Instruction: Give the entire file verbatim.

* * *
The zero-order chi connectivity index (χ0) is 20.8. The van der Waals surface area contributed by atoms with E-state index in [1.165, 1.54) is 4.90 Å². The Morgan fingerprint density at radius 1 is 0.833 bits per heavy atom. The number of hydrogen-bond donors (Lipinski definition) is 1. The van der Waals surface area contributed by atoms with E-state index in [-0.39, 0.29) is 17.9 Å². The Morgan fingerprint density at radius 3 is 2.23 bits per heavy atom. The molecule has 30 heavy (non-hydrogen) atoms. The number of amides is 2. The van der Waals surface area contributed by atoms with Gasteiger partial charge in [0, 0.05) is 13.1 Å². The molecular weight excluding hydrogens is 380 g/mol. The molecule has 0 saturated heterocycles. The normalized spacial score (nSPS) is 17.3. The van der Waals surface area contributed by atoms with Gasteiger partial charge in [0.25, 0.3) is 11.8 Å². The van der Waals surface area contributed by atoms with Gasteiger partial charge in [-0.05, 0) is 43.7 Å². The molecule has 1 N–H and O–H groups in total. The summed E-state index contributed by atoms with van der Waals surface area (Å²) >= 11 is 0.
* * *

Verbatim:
The zero-order chi connectivity index (χ0) is 20.8. The van der Waals surface area contributed by atoms with E-state index in [1.165, 1.54) is 4.90 Å². The Morgan fingerprint density at radius 1 is 0.833 bits per heavy atom. The number of hydrogen-bond donors (Lipinski definition) is 1. The van der Waals surface area contributed by atoms with E-state index in [-0.39, 0.29) is 17.9 Å². The Morgan fingerprint density at radius 3 is 2.23 bits per heavy atom. The molecule has 30 heavy (non-hydrogen) atoms. The number of amides is 2. The van der Waals surface area contributed by atoms with Gasteiger partial charge in [0, 0.05) is 13.1 Å². The molecular weight excluding hydrogens is 380 g/mol. The molecule has 0 saturated heterocycles. The normalized spacial score (nSPS) is 17.3. The van der Waals surface area contributed by atoms with Gasteiger partial charge in [0.25, 0.3) is 11.8 Å². The van der Waals surface area contributed by atoms with Gasteiger partial charge in [-0.05, 0) is 43.7 Å². The molecule has 1 N–H and O–H groups in total. The summed E-state index contributed by atoms with van der Waals surface area (Å²) >= 11 is 0.